- BICE requires the financial institution to acknowledge fiduciary status for itself and its advisors.
- The financial institution and advisers must adhere to basic standards of impartial conduct;
- Giving prudent advice
- Avoid making misleading statements
- Receiving no more than a reasonable compensation
- Financial institutions must have policies and procedures in place to mitigate harm caused by conflicts of interest
- Financial institutions must disclose basic information about their conflicts of interest and cost of “advice”.
- The BICE exemption covers recommendations concerning any retiree investment product if the conditions of the exemption are satisfied.
What are the BICE exemption disclosure requirements:
- Descriptions of material conflicts of interest
- Fees or charges paid by the retirement investor
- Statement of the types of compensation the firm receives from 3rd parties with regards to recommended investments
- Investor rights to obtain specific disclosure of costs, fees, and other compensation upon request
- Regularly maintain information and make it easily accessible (i.e. website updates) about the financial institutions business model and associated conflicts of interest, compensation disclosures, and more.
PTE – Principal Transactions Exemption
PTE allows investment advice fiduciaries to sell or purchase debt securities and investments from their own inventory to-or-from plans and IRA’s. Similar to BICE requirements, disclosures and documentation are required.
Along with the PTE for investment fiduciaries, form PTE 84-24 is being revised to provide guidelines for insurance agents and brokers, and insurance companies, in order to ensure impartial conduct and sound investment planning are first and foremost in commission based sales vehicles.
All in all, many industry proponents including brokerage firms and representatives are comfortable with the DOL fiduciary rule release. Existing accounts stay mostly the way they were and a look-back at existing transactions is not in the criteria. Advisers and firms operating under BICE and PTA exemptions will enjoy some concessions, while other business models will be able to adapt to the new fiduciary standard. Most importantly, a push for greater consumer awareness coupled with a new fiduciary responsibility by representatives selling senior retirement investments is likely a step in the right direction.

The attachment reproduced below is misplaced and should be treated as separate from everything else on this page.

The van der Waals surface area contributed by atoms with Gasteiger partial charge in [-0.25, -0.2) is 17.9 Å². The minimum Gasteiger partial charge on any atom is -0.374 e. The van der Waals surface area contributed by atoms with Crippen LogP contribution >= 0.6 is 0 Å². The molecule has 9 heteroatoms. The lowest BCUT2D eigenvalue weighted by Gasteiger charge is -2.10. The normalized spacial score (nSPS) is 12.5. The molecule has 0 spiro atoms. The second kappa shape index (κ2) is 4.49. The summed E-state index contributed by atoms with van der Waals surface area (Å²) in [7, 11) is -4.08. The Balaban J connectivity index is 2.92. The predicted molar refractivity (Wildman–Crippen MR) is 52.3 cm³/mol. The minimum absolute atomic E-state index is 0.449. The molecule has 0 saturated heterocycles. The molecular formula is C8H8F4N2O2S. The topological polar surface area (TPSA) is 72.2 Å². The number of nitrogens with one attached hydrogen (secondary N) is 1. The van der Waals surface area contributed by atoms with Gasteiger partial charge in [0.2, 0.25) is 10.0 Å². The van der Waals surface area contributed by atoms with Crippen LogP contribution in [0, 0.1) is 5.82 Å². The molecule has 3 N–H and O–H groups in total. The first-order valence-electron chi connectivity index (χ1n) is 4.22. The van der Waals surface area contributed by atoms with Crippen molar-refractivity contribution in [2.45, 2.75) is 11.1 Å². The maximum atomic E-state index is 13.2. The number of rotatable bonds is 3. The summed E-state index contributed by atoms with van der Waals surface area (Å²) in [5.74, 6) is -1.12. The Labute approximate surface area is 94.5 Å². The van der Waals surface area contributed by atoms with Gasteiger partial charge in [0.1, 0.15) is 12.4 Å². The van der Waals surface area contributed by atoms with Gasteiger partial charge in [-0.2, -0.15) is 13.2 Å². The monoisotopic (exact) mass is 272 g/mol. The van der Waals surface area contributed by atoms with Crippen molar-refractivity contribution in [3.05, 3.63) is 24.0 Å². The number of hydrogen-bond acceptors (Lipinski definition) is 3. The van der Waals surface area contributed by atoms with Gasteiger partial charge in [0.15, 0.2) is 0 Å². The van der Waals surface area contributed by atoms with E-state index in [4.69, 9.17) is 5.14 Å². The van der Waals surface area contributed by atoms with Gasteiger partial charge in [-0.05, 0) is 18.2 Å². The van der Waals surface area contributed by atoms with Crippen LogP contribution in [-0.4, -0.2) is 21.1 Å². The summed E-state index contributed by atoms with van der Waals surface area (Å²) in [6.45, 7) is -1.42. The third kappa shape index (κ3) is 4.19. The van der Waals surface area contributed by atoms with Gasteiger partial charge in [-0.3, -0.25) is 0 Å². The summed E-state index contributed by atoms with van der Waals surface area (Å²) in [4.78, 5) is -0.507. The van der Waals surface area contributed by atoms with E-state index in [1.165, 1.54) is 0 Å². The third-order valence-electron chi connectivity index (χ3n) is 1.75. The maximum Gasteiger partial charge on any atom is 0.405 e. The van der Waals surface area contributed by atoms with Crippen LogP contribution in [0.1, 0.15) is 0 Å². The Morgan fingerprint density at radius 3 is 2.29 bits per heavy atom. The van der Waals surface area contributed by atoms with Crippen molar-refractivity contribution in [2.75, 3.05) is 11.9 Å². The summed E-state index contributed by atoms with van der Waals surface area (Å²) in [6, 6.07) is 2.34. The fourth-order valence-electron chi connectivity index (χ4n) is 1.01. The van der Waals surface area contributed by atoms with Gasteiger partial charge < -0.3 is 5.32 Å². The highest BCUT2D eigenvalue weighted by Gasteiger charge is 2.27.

Need help understanding how the 2016 fiduciary rule affects your firm?
Recent studies indicate broker firms are expected to spend a significant amount of time and resources on re-structuring compliance policies to meet the new fiduciary standard. There’s no need for the DOL 2016 Fiduciary Rule Standard to interfere with normal business activities and over-burden the compliance team. Outsource the compliance analysis and extra work to us. Let our professional staff serve as your DOL Fiduciary Rule Task Force and we’ll provide a gap analysis, report on the compliance risk, update policy and procedure programs, and conduct firm training. This way you can continue day-to-day business activities with minimal disruption to serving client needs and building the practice. RND Resources Inc. is committed to integrating compliance solutions with your business model to provide scaleable solutions for broker-dealers and RIA firms. Feel free to call or email us for a quote on consultation, training programs, and policy changes.